I wonder if this letter, submitted on the NRA's "Contact us" form, will actually reach it's intended target. Then I wonder if he'll care. I'm sure that my "complaint" is looked upon as a "compromise" up in northern VA.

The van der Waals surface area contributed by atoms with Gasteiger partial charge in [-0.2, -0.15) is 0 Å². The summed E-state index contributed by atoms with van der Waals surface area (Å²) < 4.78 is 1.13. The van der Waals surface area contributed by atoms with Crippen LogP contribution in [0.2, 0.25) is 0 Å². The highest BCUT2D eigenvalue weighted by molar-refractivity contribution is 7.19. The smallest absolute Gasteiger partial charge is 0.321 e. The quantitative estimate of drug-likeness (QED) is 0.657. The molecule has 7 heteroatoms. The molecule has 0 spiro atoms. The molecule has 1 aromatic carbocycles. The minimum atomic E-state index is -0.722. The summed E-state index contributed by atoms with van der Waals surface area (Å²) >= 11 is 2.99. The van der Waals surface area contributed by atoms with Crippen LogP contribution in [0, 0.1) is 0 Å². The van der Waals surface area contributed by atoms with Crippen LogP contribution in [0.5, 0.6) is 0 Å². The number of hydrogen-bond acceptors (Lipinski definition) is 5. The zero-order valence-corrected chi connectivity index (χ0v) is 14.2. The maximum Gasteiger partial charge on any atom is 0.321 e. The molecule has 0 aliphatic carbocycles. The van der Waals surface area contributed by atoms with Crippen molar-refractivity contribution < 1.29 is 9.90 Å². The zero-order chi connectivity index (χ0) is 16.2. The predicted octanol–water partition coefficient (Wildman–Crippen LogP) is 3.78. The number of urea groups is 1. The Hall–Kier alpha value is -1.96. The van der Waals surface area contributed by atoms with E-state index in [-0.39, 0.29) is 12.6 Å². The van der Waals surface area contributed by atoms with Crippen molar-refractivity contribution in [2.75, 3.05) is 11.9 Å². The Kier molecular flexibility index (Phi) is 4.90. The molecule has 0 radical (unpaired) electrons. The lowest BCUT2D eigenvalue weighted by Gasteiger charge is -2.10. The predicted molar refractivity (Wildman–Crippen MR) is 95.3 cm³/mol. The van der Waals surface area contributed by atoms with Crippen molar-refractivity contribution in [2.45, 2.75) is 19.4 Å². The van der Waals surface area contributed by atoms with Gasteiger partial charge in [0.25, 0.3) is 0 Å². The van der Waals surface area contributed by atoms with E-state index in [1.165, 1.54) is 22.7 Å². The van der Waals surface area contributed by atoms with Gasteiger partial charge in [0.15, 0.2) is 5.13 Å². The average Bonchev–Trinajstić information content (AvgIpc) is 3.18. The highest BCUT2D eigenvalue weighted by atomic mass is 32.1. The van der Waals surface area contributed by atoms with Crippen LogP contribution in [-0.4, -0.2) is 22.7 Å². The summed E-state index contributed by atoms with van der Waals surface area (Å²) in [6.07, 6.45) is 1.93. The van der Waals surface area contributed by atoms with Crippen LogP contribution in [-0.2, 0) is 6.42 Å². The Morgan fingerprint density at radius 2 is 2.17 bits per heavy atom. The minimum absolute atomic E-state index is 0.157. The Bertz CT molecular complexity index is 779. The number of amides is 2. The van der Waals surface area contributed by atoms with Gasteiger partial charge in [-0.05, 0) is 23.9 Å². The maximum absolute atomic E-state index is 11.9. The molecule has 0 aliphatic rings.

I read with interest Wayne LaPierre's comments in this month's issue of American Hunter. Mr. LaPierre laments the fact that US Attorney General Gonzales may one day be able to prohibit firearms ownership through a determination of suspicion. Mr. LaPierre's outrage is obvious and well deserved. But I would like to make Mr. LaPierre aware of a similar situation, right here in Virginia. Code of Virginia section 18.2-308, the (concealed handgun code) allows Sheriffs and Chiefs of Police to deny citizens their right to acquire a concealed handgun permit based solely on suspicion. The actual wording is a bit vague, but since there are significant disqualifiers already built into the law, suspicion is about all that is left to stand on. In my opinion, this is not a true "right to carry" law, as chief law enforcement officers are still able to block access to permits that would otherwise be issued, just as they used to under "may issue" laws. In fact, this section has been a stumbling block in the past in regard to reciprocity with other states, as it prevents Virginia's law from being "similar" to other states' laws for the purpose of reciprocity. It is my hope that Mr. LaPierre will be just as offended by such an odorous section of Virginia's law as he is by Mr. Gonzales' attempt to restrict gun ownership. Please forward this email to Mr. LaPierre. I look forward to a reply.